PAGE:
By Jake Donovan
Andre Ward remains virtually invincible in the ring, but can’t seem to score a victory in the courtroom.
The reigning super middleweight king saw his latest attempt to break free from promoter Dan Goossen once again shot down in a court of law. Los Angeles Superior Court Judge Holly E. Kending ruled late Tuesday afternoon to dismiss Ward’s request for separation from Goossen Tutor Promotions, citing a lack of basis upon which to invalidate the contract.
News of the hearing was passed along to BoxingScene.com through a brief and quoteless statement from Goossen Tutor’s press office. The story was first reported by Kevin Iole of Yahoo Sports.
Ward (27-0, 14KOs) contended that his contract with Goossen-Tutor—his co-promoter since turning pro in 2004–was in violation of California Labor Code Section 2588, which reads as follows:
2855. (a) Except as otherwise provided in subdivision (b), a contract to render personal service, other than a contract of apprenticeship as provided in Chapter 4 (commencing with Section 3070), may not be enforced against the employee beyond seven years from the commencement of service under it. Any contract, otherwise valid, to perform or render service of a special, unique, unusual, extraordinary, or intellectual character, which gives it peculiar value and the loss of which cannot be reasonably or adequately compensated in damages in an action at law, may nevertheless be enforced against the person contracting to render the service, for a term not to exceed seven years from the commencement of service under it. If the employee voluntarily continues to serve under it beyond that time, the contract may be referred to as affording a presumptive measure of the compensation.
(b) Notwithstanding subdivision (a):
(1) Any employee who is a party to a contract to render personal service in the production of phonorecords in which sounds are first fixed, as defined in Section 101 of Title 17 of the United States Code, may not invoke the provisions of subdivision (a) without first giving written notice to the employer in accordance with Section 1020 of the Code of Civil Procedure, specifying that the employee from and after a future date certain specified in the notice will no longer render service under the contract by reason of subdivision (a).
(2) Any party to a contract described in paragraph (1) shall have the right to recover damages for a breach of the contract occurring during its term in an action commenced during or after its term, but within the applicable period prescribed by law.
(3) If a party to a contract described in paragraph (1) is, or could contractually be, required to render personal service in the production of a specified quantity of the phonorecords and fails to render all of the required service prior to the date specified in the notice provided in paragraph (1), the party damaged by the failure shall have the right to recover damages for each phonorecord as to which that party has failed to render service in an action that, notwithstanding paragraph (2), shall be commenced within 45 days after the date specified in the notice.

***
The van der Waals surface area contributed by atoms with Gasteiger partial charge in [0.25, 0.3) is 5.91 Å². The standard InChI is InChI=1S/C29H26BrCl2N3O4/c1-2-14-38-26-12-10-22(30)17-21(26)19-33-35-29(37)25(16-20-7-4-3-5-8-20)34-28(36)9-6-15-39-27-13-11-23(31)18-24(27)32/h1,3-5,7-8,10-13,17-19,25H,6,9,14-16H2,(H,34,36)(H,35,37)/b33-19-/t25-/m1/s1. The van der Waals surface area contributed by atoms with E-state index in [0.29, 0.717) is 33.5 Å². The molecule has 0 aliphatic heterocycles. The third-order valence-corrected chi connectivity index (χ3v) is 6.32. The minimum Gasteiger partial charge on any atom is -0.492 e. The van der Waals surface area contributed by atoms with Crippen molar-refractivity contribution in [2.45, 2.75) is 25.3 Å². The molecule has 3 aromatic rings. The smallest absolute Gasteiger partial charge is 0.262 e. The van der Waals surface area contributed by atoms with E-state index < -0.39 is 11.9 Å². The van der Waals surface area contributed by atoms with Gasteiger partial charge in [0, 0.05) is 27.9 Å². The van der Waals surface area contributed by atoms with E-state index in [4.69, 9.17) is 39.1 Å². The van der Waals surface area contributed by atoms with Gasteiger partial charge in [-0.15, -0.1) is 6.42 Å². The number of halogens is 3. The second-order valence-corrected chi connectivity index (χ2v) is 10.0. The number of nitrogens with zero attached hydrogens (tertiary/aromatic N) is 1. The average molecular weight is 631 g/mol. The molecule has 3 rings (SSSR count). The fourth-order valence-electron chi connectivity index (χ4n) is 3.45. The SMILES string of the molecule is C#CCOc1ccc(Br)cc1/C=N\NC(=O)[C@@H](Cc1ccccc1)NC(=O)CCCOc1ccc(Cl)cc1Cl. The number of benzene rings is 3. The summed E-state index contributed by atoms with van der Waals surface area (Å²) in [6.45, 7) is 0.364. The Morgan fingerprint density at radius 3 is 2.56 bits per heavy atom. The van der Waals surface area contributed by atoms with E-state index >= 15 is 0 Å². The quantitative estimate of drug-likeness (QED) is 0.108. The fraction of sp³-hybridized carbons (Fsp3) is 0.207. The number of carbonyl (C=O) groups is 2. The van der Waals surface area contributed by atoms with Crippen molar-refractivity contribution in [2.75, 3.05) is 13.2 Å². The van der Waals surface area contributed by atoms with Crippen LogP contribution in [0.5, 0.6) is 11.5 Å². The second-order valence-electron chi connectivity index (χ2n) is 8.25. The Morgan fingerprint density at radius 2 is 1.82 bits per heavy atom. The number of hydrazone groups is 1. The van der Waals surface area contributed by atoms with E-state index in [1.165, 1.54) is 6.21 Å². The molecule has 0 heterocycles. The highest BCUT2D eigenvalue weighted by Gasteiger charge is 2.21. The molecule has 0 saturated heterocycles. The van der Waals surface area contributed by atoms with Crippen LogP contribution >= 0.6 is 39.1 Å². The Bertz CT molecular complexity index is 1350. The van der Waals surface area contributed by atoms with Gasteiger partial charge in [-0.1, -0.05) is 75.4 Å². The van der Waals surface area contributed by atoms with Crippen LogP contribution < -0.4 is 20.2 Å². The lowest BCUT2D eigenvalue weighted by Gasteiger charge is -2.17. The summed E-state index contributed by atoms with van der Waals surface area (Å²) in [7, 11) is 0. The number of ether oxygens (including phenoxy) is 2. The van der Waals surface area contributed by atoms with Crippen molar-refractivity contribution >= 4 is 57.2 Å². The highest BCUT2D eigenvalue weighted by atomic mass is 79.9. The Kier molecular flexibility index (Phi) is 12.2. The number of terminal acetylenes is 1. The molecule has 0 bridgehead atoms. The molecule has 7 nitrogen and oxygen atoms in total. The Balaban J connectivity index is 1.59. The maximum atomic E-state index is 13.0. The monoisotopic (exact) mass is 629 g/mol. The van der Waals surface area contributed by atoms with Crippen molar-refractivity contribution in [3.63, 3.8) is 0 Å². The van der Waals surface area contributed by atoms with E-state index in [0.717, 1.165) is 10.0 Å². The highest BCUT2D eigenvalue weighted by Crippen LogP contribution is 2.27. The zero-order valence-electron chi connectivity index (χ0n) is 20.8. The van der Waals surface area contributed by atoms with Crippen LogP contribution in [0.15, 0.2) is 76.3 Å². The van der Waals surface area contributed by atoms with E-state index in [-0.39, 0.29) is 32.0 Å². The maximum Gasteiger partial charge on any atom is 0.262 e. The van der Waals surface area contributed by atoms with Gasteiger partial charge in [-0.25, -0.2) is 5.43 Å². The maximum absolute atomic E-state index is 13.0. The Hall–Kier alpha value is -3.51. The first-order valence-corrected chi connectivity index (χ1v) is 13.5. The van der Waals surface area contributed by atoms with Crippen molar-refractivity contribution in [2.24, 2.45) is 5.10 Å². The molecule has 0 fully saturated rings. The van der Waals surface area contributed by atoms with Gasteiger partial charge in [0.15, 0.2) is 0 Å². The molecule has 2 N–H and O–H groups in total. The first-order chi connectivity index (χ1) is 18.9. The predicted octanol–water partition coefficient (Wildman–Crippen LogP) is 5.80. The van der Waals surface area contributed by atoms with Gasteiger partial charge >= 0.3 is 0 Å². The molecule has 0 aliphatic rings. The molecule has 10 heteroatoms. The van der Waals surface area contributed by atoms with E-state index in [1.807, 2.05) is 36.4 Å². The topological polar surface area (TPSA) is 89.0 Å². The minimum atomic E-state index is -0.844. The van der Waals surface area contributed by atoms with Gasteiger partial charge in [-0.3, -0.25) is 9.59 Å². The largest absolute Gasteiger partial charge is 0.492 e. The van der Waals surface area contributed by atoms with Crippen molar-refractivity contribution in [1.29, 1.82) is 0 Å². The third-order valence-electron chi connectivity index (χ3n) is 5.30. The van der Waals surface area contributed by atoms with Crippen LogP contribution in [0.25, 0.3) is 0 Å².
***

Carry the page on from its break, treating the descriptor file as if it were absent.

The Los Angeles Superior Court believed different, with Judge Kendig citing that Ward has already twice before tried and failed to break from his contract through separate arbitration hearings with the California State Athletic Commission.
Ward filed the suit in early August, the main source of the lawsuit alleging that Goossen failed to disclose financial documents indicating how much his promotional company was making from Ward’s boxing events. The practice, as Ward’s legal team contended in the lawsuit, is a violation of the Muhammad Ali Boxing Reform Act, a claim many fighters cite when attempting to break free from a promotional contract.
Goossen has since filed a $10 million defamation lawsuit, as reported earlier this month by BoxingScene.com Editor-In-Chief Rick Reeno.
For all of Ward’s legal battles, the unbeaten super middleweight remains inactive since last November. The success that came with winning the widely acclaimed Super Six World Boxing Classic has hardly spilled over into the aftermath. Ward has fought just twice since topping Carl Froch in their Dec. ’11 finals, scoring a knockout win over Chad Dawson in Sept. ’12 and a lethargic 12-round points win over Edwin Rodriguez last November. Both bouts aired on HBO, where he continues to serve as an expert color commentator.
Prior to turning pro, Ward captured a Gold medal – the last and only active American male boxer to have done so – in the 2004 Athens Olympics. The feat capped a brilliant amateur run, one that continued in the pro ranks as Ward hasn’t lost inside a boxing ring since he was 13 years old, a stretch that extends 17 years and counting.
Jake Donovan is the Managing Editor of BoxingScene.com, as well as the Records Keeper for the Transnational Boxing Ratings Board and a member of Boxing Writers Association of America. Twitter: @JakeNDaBox